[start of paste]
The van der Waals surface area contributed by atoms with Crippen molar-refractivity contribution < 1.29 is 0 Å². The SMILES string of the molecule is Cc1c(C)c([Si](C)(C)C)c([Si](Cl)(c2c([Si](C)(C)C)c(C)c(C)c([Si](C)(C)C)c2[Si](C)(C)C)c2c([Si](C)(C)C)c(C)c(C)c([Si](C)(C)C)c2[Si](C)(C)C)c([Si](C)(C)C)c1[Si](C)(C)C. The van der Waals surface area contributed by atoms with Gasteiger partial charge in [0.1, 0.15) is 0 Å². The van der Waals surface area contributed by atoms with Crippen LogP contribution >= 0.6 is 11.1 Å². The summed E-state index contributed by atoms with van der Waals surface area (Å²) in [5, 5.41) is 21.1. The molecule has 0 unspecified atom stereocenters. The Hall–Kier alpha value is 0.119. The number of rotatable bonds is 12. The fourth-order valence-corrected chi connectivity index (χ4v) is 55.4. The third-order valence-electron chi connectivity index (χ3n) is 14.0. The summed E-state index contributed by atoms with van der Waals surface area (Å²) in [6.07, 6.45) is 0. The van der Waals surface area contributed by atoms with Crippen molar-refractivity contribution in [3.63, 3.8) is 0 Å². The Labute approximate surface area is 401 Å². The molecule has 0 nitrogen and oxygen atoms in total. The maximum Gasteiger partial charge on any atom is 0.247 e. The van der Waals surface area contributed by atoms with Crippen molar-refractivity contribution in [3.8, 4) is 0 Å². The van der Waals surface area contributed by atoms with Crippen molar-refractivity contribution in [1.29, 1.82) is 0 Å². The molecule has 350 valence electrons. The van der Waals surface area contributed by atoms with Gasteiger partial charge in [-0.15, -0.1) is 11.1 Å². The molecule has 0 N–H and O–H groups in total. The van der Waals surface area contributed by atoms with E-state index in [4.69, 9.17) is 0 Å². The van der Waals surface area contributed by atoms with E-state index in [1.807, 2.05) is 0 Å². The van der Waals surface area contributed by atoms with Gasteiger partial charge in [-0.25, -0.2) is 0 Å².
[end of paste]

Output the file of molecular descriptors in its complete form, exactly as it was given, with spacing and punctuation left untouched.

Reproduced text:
The van der Waals surface area contributed by atoms with Crippen molar-refractivity contribution < 1.29 is 0 Å². The SMILES string of the molecule is Cc1c(C)c([Si](C)(C)C)c([Si](Cl)(c2c([Si](C)(C)C)c(C)c(C)c([Si](C)(C)C)c2[Si](C)(C)C)c2c([Si](C)(C)C)c(C)c(C)c([Si](C)(C)C)c2[Si](C)(C)C)c([Si](C)(C)C)c1[Si](C)(C)C. The van der Waals surface area contributed by atoms with Gasteiger partial charge in [0.1, 0.15) is 0 Å². The van der Waals surface area contributed by atoms with Crippen LogP contribution >= 0.6 is 11.1 Å². The summed E-state index contributed by atoms with van der Waals surface area (Å²) in [5, 5.41) is 21.1. The molecule has 0 unspecified atom stereocenters. The Hall–Kier alpha value is 0.119. The number of rotatable bonds is 12. The fourth-order valence-corrected chi connectivity index (χ4v) is 55.4. The third-order valence-electron chi connectivity index (χ3n) is 14.0. The summed E-state index contributed by atoms with van der Waals surface area (Å²) in [6.07, 6.45) is 0. The van der Waals surface area contributed by atoms with Crippen molar-refractivity contribution in [3.63, 3.8) is 0 Å². The Labute approximate surface area is 401 Å². The molecule has 0 nitrogen and oxygen atoms in total. The maximum Gasteiger partial charge on any atom is 0.247 e. The van der Waals surface area contributed by atoms with Crippen molar-refractivity contribution in [3.8, 4) is 0 Å². The van der Waals surface area contributed by atoms with Crippen molar-refractivity contribution in [1.29, 1.82) is 0 Å². The molecule has 350 valence electrons. The van der Waals surface area contributed by atoms with Gasteiger partial charge in [-0.15, -0.1) is 11.1 Å². The molecule has 0 N–H and O–H groups in total. The van der Waals surface area contributed by atoms with E-state index in [4.69, 9.17) is 0 Å². The van der Waals surface area contributed by atoms with E-state index in [1.807, 2.05) is 0 Å². The van der Waals surface area contributed by atoms with Gasteiger partial charge in [-0.25, -0.2) is 0 Å².